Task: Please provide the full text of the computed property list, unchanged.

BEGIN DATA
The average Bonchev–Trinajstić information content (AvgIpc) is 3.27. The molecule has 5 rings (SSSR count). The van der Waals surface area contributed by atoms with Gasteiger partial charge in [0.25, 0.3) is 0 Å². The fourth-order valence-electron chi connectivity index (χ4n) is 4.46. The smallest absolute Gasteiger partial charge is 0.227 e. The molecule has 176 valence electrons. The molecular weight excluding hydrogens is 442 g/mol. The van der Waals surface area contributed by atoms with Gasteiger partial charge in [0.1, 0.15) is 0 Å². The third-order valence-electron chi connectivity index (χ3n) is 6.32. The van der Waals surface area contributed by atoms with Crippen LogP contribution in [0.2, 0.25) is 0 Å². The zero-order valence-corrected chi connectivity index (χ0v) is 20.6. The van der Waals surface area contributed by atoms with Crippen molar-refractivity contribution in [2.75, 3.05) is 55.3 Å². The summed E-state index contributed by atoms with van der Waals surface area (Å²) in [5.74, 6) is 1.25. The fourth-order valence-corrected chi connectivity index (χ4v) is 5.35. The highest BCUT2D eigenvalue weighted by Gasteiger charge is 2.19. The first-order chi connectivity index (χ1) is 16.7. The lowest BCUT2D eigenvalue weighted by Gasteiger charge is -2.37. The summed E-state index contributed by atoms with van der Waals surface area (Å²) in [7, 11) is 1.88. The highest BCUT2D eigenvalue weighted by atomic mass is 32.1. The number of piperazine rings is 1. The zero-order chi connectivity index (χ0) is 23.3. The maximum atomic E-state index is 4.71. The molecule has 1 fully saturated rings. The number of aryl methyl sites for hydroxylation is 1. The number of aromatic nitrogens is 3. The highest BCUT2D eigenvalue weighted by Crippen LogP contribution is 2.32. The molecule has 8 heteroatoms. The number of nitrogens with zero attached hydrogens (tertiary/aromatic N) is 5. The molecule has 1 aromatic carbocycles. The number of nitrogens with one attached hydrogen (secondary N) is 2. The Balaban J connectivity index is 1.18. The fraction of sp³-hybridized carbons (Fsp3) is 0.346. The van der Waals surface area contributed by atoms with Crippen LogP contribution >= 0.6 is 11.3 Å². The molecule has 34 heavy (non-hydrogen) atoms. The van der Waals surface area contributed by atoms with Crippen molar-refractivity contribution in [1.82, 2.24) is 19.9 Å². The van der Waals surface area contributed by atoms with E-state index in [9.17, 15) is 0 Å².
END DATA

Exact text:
The average Bonchev–Trinajstić information content (AvgIpc) is 3.27. The molecule has 5 rings (SSSR count). The van der Waals surface area contributed by atoms with Gasteiger partial charge in [0.25, 0.3) is 0 Å². The fourth-order valence-electron chi connectivity index (χ4n) is 4.46. The smallest absolute Gasteiger partial charge is 0.227 e. The molecule has 176 valence electrons. The molecular weight excluding hydrogens is 442 g/mol. The van der Waals surface area contributed by atoms with Gasteiger partial charge in [0.1, 0.15) is 0 Å². The third-order valence-electron chi connectivity index (χ3n) is 6.32. The van der Waals surface area contributed by atoms with Crippen LogP contribution in [0.2, 0.25) is 0 Å². The zero-order valence-corrected chi connectivity index (χ0v) is 20.6. The van der Waals surface area contributed by atoms with Crippen molar-refractivity contribution in [2.75, 3.05) is 55.3 Å². The summed E-state index contributed by atoms with van der Waals surface area (Å²) in [5.74, 6) is 1.25. The fourth-order valence-corrected chi connectivity index (χ4v) is 5.35. The highest BCUT2D eigenvalue weighted by Gasteiger charge is 2.19. The first-order chi connectivity index (χ1) is 16.7. The lowest BCUT2D eigenvalue weighted by Gasteiger charge is -2.37. The summed E-state index contributed by atoms with van der Waals surface area (Å²) in [7, 11) is 1.88. The highest BCUT2D eigenvalue weighted by atomic mass is 32.1. The number of piperazine rings is 1. The zero-order chi connectivity index (χ0) is 23.3. The maximum atomic E-state index is 4.71. The molecule has 1 fully saturated rings. The number of aryl methyl sites for hydroxylation is 1. The number of aromatic nitrogens is 3. The highest BCUT2D eigenvalue weighted by Crippen LogP contribution is 2.32. The molecule has 8 heteroatoms. The number of nitrogens with zero attached hydrogens (tertiary/aromatic N) is 5. The molecule has 1 aromatic carbocycles. The number of nitrogens with one attached hydrogen (secondary N) is 2. The Balaban J connectivity index is 1.18. The fraction of sp³-hybridized carbons (Fsp3) is 0.346. The van der Waals surface area contributed by atoms with Crippen LogP contribution >= 0.6 is 11.3 Å². The molecule has 34 heavy (non-hydrogen) atoms. The van der Waals surface area contributed by atoms with Crippen molar-refractivity contribution in [1.82, 2.24) is 19.9 Å². The van der Waals surface area contributed by atoms with E-state index in [9.17, 15) is 0 Å².